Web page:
5 Liver-Saving Strategies for the New Year

Dharani Guttikonda, MD; Nancy S. Reau, MD

Disclosures

December 23, 2019

4. Adopt a Mediterranean diet.

The Mediterranean diet is rich in plant-based foods, such as whole grains, seeds, nuts, legumes, fruits, and vegetables, and calls for moderate consumption of lean proteins, such as seafood and poultry, and avoidance of red meats and dairy.

Although there is no one-size-fits-all diet, many, including the European Association for the Study of the Liver, recommend adopting a Mediterranean diet to reduce hepatic fat and hepatic insulin sensitivity, independent of exercise and weight loss.[7,12] Adhering to the Mediterranean diet has also been linked to improvements in insulin resistance, inflammatory markers, and cardiovascular risk factors.[1,13,14]

5. Recognize the risk of a liver detox.

The sale of "liver detox" supplements has become increasingly common, and is especially popular during the holiday season. These supplements are not regulated by the US Food and Drug Administration and may actually be harmful to the liver, especially if the liver is stressed from overindulging in high-fat foods and alcohol.[15] LiverTox provides a valuable list of supplements linked to liver toxicity.

Although some supplements containing such ingredients as turmeric and milk thistle have observationally been used as an herbal treatment for liver conditions, human trials have been largely inconclusive about their efficacy.[16,17] Because the liver is self-cleaning, one of its jobs is removing toxins (including medications and supplements). Liver cleanses are also not intended to cure existing liver disease and do not replace the need for medications prescribed by a clinician.

Rather than investing in costly supplements, prevention through the lifestyle modifications is much safer and cost-effective.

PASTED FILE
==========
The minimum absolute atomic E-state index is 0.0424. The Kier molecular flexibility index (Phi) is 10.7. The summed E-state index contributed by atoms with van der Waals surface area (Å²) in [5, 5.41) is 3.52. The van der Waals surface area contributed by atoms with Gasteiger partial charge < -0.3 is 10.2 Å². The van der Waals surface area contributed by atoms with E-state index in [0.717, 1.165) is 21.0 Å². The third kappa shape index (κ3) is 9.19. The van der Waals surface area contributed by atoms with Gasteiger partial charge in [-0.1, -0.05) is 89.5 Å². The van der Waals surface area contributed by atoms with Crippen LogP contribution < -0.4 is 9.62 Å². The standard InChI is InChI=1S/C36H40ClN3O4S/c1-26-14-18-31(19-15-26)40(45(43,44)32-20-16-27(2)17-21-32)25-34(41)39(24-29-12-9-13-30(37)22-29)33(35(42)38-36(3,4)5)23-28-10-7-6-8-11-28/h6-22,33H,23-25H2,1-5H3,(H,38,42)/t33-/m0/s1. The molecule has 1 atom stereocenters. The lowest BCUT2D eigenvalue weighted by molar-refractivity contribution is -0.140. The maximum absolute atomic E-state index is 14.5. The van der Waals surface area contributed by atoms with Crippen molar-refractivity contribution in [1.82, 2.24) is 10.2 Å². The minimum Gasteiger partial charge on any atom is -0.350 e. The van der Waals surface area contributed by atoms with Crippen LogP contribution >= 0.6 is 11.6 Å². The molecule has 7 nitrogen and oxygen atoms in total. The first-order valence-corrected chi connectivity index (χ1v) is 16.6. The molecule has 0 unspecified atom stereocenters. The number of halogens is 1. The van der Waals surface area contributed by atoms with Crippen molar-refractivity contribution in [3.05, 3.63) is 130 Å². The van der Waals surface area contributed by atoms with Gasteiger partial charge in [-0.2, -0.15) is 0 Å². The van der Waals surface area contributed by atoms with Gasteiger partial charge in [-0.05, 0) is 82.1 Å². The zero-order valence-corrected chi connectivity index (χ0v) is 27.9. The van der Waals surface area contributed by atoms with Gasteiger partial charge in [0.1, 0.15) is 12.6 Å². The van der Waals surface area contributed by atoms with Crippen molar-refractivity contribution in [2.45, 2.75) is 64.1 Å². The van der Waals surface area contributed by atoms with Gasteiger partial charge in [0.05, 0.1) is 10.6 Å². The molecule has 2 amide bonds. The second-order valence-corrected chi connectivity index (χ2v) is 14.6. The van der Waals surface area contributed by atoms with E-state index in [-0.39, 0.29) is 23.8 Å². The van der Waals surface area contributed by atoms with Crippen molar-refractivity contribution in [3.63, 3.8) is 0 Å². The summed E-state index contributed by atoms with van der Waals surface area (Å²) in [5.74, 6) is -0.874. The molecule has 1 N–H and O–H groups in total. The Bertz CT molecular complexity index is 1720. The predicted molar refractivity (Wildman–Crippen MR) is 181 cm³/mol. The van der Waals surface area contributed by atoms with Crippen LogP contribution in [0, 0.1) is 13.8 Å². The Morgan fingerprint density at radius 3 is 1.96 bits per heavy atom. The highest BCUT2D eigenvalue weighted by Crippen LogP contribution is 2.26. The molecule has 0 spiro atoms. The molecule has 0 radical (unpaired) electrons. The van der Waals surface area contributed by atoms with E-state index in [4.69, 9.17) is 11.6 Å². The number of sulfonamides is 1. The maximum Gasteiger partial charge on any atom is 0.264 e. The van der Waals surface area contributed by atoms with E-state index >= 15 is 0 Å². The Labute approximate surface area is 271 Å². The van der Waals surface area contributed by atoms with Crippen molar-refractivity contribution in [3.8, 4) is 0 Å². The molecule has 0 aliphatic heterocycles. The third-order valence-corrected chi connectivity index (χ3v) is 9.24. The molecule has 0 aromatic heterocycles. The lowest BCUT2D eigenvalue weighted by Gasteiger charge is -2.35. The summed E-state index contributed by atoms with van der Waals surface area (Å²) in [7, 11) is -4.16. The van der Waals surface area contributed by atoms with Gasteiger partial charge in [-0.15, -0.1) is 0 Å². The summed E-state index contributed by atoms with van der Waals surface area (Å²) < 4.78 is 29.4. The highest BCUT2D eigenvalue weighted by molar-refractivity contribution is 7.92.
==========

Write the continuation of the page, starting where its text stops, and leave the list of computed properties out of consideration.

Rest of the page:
Dharani Guttikonda, MD, is a fellow in gastroenterology/hepatology at Rush University Medical Center in Chicago and is pursuing a career in transplant hepatology. Her clinical interests include nonalcoholic fatty liver disease, alcoholic hepatitis, acute cellular rejection, and pregnancy-related liver diseases.

Nancy S. Reau, MD, is chief of the hepatology section at Rush University Medical Center in Chicago, and a regular contributor to Medscape. She serves as editor of Clinical Liver Disease, a multimedia review journal, and recently as a member of HCVGuidelines.org, a web-based resource from the American Association for the Study of Liver Diseases (AASLD) and the Infectious Diseases Society of America, as well as educational chair for the AASLD hepatitis C special interest group. She continues to have an active role in the hepatology interest group of the World Gastroenterology Organisation and the American Liver Foundation at the regional and national levels.

Follow Medscape on Facebook, Twitter, Instagram, and YouTube

Comments

3090D553-9492-4563-8681-AD288FA52ACE
Comments on Medscape are moderated and should be professional in tone and on topic. You must declare any conflicts of interest related to your comments and responses. Please see our Commenting Guide for further information. We reserve the right to remove posts at our sole discretion.
Post as:

processing....